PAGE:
However, if you believe you don't have a strong reason for your position why do you hold it in the first place?
     
  7. Teachu2

    Teachu2 Member

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    If I sell a gun, I WANT a background check on the buyer - takes the spotlight off of me if there's a problem later.
     
  8. Quick Draw McGraw

    Quick Draw McGraw Member

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    I don't really see that as being a very valid comparison. To me it'd be more like comparing a background check to needing to show your press pass at an event or even supplying your username and password to log in to post on your blog. Given criminals' propensity for abusing rights, we unfortunately have to be watchful.

    Hey maybe we should just come up with a law-abiding gun-owner's secret handshake.
     
  9. Spartacus

    Spartacus Member

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    Adding more rules and regulations only affects those who follow the rules. I am a law abiding citizen. I work, raise a family and pay my taxes. I'm essentially being punished because criminals don't follow the existing rules and regulations. If the law requires me to do background checks before I can legally sell a firearm, I will do so, because I obey the law. The cocaine dealer that throws down drug money for a full auto will not be affected.
     
  10. deadin

    deadin Member

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    Other than a perceived invasion of privacy, which really has nothing to do with firearms, what's the problem? You already have you privacy invaded every time you apply for a job, ask for credit or purchase from a dealer. If for some reason a buyer can't qualify to buy from a dealer, they shouldn't qualify to buy from a private source. (Other than the 18 YO vs. 21 YO disconnect between Federal law and State laws. These laws should be brought into alignment.)
    I see a problem if, as part of the check, they also record firearm serial numbers, etc. (which they don't do currently.) We will have to wait and see how it shakes out.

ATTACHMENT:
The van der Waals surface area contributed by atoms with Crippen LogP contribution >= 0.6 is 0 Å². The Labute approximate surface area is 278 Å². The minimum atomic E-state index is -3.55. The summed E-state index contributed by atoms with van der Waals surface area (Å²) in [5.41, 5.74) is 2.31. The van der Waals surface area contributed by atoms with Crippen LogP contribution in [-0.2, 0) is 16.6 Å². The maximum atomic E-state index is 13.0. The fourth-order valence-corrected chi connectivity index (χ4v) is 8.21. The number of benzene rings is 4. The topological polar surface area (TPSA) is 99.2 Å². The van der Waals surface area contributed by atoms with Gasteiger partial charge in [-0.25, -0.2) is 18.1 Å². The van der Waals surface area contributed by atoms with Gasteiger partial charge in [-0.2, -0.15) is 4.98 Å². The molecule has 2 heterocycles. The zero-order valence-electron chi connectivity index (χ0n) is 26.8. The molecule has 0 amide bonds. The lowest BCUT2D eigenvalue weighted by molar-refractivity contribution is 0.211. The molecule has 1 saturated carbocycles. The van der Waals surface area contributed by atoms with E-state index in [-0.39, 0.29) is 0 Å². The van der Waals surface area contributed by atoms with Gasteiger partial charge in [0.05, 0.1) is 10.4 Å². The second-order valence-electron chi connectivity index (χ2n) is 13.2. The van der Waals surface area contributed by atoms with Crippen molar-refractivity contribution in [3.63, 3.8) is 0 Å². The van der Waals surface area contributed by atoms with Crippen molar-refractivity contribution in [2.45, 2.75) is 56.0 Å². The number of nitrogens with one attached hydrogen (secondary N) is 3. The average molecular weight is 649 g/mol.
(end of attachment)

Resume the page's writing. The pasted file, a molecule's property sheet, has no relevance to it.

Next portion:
One problem will be the bureaucratic nightmare created and we will obviously end up being charged more "fees" to exercise our rights.
     
  11. Quick Draw McGraw

    Quick Draw McGraw Member

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    Very true, such a law will not affect one criminal selling to another criminal, but I can see such checks being effective when a law-abiding gun-owner is the seller and a criminal is the buyer. As it is now, I can ask to see an ID, but that is by no means any indication that someone is not a criminal. I would guess in most cases it would probably mean that criminals would not attempt to buy from a gun owner that would do the nics check for fear of being denied and flagged. They would still get their guns through non-legal means, but at least it would cut down access a little bit. Maybe drive up the price of illegal guns, heh.
     
  12. lloveless

    lloveless Member

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    I don't see that doing a nics for a private sale is going to help deter crime. We pretty well know to whom we sell. I really doubt criminals follow ads to buy a gun.
    ll
     
  13. Quick Draw McGraw

    Quick Draw McGraw Member

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    Well I guess that is a good policy, but is it one that everyone follows? I guess I personally have only dealt with people I know when doing private transactions in the past, but I know of cases where friends have dealt with strangers as well.
     
  14. Kiln

    Kiln Member

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    Lets see how background checks would have stopped either of the last two mass shootings: